Jay Bookman

Opinion columnist and blogger with The Atlanta Journal-Constitution, specializing in foreign relations, environmental and technology-related issues

Avoiding a holiday civil war over Trump

When Donald Trump bought a run-down golf course on the Potomac River, he wanted something to jazz it up, to give the property a little flair. So, Trump being Trump, he decided to pretend that a major Civil War battle had occurred on the site, then "memorialized" the faux battle with a plaque between the 14th and 15th holes.

It reads:

“Many great American soldiers, both of the North and South, died at this spot. The casualties were so great that the water would turn red and thus became known as ‘The River of Blood.’ ”

Just to be clear, Trump didn't merely exaggerate, blowing some minor skirmish into a major confrontation. The whole thing was a fabrication, from beginning to end. History, reality, facts -- concepts that constrain the thinking of lesser mortals -- simply do not exist for Trump, and that ability to re-imagine the world and then sell it to others has pushed him into the lead for the Republican presidential nomination.

Not many saw this coming. I certainly did not imagine last summer that Trump would be leading in the polls come Labor Day. And Halloween. And now Thanksgiving. In a newly released Fox poll, 28 percent of Republicans say they will vote for Trump, his best showing yet in that poll. The fading Ben Carson is at 18 percent, with Marco Rubio and Ted Cruz each at 14 percent.

Jeb Bush is at 5 percent, down among the likes of Mike Huckabee and Chris Christie.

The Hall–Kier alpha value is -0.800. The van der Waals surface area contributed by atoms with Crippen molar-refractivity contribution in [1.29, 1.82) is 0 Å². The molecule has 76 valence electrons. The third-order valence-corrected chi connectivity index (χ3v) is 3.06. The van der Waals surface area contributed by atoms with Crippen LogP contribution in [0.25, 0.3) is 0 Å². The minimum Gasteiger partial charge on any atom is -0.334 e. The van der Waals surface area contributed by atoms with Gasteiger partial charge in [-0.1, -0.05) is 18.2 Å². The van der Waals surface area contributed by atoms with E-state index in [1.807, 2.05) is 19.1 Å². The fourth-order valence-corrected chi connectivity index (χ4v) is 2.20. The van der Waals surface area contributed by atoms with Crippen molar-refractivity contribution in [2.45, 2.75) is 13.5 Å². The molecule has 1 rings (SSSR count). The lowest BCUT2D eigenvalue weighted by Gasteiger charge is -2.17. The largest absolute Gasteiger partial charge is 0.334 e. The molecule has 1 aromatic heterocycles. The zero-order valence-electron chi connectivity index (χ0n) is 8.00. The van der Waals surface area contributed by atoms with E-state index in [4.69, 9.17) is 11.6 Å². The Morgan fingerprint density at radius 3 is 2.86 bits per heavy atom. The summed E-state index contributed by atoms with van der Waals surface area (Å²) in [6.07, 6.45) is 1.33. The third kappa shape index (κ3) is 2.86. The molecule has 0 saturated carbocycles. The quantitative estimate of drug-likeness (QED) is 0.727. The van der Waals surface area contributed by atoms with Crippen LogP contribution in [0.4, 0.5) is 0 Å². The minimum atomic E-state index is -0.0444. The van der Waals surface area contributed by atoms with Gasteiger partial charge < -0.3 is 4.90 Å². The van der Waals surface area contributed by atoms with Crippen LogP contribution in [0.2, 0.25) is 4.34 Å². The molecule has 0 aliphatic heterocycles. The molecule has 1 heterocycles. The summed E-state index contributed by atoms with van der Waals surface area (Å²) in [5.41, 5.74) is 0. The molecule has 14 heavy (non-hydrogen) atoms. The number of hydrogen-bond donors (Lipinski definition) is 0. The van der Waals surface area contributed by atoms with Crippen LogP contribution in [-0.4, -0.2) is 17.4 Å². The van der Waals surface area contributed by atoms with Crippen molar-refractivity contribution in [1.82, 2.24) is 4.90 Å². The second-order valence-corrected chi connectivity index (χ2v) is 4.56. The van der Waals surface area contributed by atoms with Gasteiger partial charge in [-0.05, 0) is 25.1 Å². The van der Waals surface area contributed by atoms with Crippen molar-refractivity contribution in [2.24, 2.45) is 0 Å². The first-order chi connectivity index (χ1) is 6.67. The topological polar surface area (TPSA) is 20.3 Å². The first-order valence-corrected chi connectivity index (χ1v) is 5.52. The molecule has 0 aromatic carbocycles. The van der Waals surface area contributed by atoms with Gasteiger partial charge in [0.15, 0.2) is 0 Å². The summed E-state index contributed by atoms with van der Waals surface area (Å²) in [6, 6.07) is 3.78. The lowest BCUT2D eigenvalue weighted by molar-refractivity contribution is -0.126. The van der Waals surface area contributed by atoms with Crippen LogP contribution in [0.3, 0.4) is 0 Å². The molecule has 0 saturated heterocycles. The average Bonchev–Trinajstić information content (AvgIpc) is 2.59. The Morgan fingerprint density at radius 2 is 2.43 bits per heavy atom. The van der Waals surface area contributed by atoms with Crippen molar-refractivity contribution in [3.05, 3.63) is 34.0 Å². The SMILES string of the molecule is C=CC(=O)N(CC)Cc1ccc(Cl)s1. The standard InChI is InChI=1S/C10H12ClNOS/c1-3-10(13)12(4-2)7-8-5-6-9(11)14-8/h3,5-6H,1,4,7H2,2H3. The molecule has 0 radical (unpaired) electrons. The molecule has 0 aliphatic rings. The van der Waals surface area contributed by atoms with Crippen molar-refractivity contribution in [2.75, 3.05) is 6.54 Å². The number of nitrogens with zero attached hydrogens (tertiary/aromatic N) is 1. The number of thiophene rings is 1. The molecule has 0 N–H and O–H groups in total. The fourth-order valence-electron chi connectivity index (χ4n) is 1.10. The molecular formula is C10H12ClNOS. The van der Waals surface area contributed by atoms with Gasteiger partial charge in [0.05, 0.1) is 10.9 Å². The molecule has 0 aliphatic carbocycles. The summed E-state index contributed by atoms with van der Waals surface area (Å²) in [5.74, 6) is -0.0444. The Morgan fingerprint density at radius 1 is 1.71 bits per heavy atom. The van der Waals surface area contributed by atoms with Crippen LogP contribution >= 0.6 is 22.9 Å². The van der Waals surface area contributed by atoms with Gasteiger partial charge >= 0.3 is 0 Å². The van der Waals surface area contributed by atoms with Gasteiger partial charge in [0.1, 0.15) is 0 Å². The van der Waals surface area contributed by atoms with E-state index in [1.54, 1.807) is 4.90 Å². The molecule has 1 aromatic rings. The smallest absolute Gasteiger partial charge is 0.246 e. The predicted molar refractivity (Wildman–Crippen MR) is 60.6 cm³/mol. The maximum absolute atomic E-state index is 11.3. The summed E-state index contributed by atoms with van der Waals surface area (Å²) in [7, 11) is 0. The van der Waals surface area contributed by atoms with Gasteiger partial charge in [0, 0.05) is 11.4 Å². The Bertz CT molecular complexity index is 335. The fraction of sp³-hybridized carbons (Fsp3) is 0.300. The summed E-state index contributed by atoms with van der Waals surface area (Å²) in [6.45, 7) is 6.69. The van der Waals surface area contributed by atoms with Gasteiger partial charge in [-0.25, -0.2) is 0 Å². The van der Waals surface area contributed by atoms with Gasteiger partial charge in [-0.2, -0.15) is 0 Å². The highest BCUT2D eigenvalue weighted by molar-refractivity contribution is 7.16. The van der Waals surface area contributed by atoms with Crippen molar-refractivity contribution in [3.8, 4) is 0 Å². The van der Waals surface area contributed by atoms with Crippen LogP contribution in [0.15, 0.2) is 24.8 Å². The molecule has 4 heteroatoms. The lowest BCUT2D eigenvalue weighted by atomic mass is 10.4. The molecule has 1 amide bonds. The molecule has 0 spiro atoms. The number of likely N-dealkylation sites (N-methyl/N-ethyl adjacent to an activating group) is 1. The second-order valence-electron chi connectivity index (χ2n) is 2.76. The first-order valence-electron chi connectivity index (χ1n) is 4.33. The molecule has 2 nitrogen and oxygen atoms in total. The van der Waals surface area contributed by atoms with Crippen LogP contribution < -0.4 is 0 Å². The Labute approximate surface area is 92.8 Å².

Trump also leads when GOP voters are asked whom their second choice would be, and he would be the prime beneficiary if Carson were to drop out of the race. And according to Fox News, Trump would defeat Hillary Clinton 46-41 in a general election contest.

Looking a bit deeper, the Fox poll also challenges some of the accepted wisdom surrounding Trump and his supporters, which holds that his base is generally male, older and blue collar. That description may underplay the breadth of the Donald's support.

Among college-educated GOP voters, the leading candidate is Trump, with Carson in second. The leading candidate among female GOP voters is also Trump. He leads among those making more than $50,000 a year and among those 45 and younger. He even has a one-point lead over Carson among white evangelicals.

In other words, if you aren't a Trump supporter yourself, the odds are pretty high that you will be sharing Thanksgiving dinner with someone who is. It may even be someone whom you love and respect, such as family members and close friends. My own advice in such situations would be to find things other than politics to discuss -- "hey, how 'bout those Falcons!" "Seen any good movies lately?" "Tell me more about your fascinating macrame project!" -- and to carve the turkey before it gets to the table, so that no sharp knives are around.

At least, that's going to be my strategy. Wish me luck.

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About the Author

Jay Bookman writes about government and politics, with an occasional foray into other aspects of life as time, space and opportunity allow.